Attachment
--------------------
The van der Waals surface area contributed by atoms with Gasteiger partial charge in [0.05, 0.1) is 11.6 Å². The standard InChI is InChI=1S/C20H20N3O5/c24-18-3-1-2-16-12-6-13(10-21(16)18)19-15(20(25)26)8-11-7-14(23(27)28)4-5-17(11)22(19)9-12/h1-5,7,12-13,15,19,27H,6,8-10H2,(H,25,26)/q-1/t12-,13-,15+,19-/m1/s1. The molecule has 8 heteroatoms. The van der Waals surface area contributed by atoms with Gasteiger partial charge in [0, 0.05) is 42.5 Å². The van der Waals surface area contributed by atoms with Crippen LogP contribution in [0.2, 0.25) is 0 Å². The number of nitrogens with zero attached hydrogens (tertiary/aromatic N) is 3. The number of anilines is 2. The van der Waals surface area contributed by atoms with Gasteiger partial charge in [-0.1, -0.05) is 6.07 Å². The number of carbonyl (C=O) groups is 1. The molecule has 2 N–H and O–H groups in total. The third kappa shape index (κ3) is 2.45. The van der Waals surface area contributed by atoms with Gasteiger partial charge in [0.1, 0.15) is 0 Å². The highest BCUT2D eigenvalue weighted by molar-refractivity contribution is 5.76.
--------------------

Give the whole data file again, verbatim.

The van der Waals surface area contributed by atoms with Gasteiger partial charge in [0.05, 0.1) is 11.6 Å². The standard InChI is InChI=1S/C20H20N3O5/c24-18-3-1-2-16-12-6-13(10-21(16)18)19-15(20(25)26)8-11-7-14(23(27)28)4-5-17(11)22(19)9-12/h1-5,7,12-13,15,19,27H,6,8-10H2,(H,25,26)/q-1/t12-,13-,15+,19-/m1/s1. The molecule has 8 heteroatoms. The van der Waals surface area contributed by atoms with Gasteiger partial charge in [0, 0.05) is 42.5 Å². The van der Waals surface area contributed by atoms with Crippen LogP contribution in [0.2, 0.25) is 0 Å². The number of nitrogens with zero attached hydrogens (tertiary/aromatic N) is 3. The number of anilines is 2. The van der Waals surface area contributed by atoms with Gasteiger partial charge in [-0.1, -0.05) is 6.07 Å². The number of carbonyl (C=O) groups is 1. The molecule has 2 N–H and O–H groups in total. The third kappa shape index (κ3) is 2.45. The van der Waals surface area contributed by atoms with Gasteiger partial charge in [0.1, 0.15) is 0 Å². The highest BCUT2D eigenvalue weighted by molar-refractivity contribution is 5.76.